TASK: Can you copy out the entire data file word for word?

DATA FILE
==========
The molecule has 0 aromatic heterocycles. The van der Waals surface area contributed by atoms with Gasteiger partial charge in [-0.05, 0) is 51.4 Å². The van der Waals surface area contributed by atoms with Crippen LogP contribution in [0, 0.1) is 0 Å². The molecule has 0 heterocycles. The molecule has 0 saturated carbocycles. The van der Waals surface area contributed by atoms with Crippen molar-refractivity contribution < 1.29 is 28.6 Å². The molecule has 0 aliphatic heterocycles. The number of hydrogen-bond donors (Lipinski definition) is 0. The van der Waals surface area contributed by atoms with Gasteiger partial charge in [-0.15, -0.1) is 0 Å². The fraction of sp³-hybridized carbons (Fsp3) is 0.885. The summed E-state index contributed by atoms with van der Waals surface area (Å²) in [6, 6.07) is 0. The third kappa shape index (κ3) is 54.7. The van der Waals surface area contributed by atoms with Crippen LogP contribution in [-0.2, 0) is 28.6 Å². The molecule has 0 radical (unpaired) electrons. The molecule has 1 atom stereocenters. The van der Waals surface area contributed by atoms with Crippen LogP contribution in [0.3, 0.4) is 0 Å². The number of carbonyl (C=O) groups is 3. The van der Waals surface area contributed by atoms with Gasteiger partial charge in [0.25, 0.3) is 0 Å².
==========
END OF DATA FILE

The molecule has 0 aromatic heterocycles. The van der Waals surface area contributed by atoms with Gasteiger partial charge in [-0.05, 0) is 51.4 Å². The van der Waals surface area contributed by atoms with Crippen LogP contribution in [0, 0.1) is 0 Å². The molecule has 0 heterocycles. The molecule has 0 saturated carbocycles. The van der Waals surface area contributed by atoms with Crippen molar-refractivity contribution < 1.29 is 28.6 Å². The molecule has 0 aliphatic heterocycles. The number of hydrogen-bond donors (Lipinski definition) is 0. The van der Waals surface area contributed by atoms with Gasteiger partial charge in [-0.15, -0.1) is 0 Å². The fraction of sp³-hybridized carbons (Fsp3) is 0.885. The summed E-state index contributed by atoms with van der Waals surface area (Å²) in [6, 6.07) is 0. The third kappa shape index (κ3) is 54.7. The van der Waals surface area contributed by atoms with Crippen LogP contribution in [-0.2, 0) is 28.6 Å². The molecule has 0 radical (unpaired) electrons. The molecule has 1 atom stereocenters. The van der Waals surface area contributed by atoms with Crippen LogP contribution in [0.3, 0.4) is 0 Å². The number of carbonyl (C=O) groups is 3. The van der Waals surface area contributed by atoms with Gasteiger partial charge in [0.25, 0.3) is 0 Å².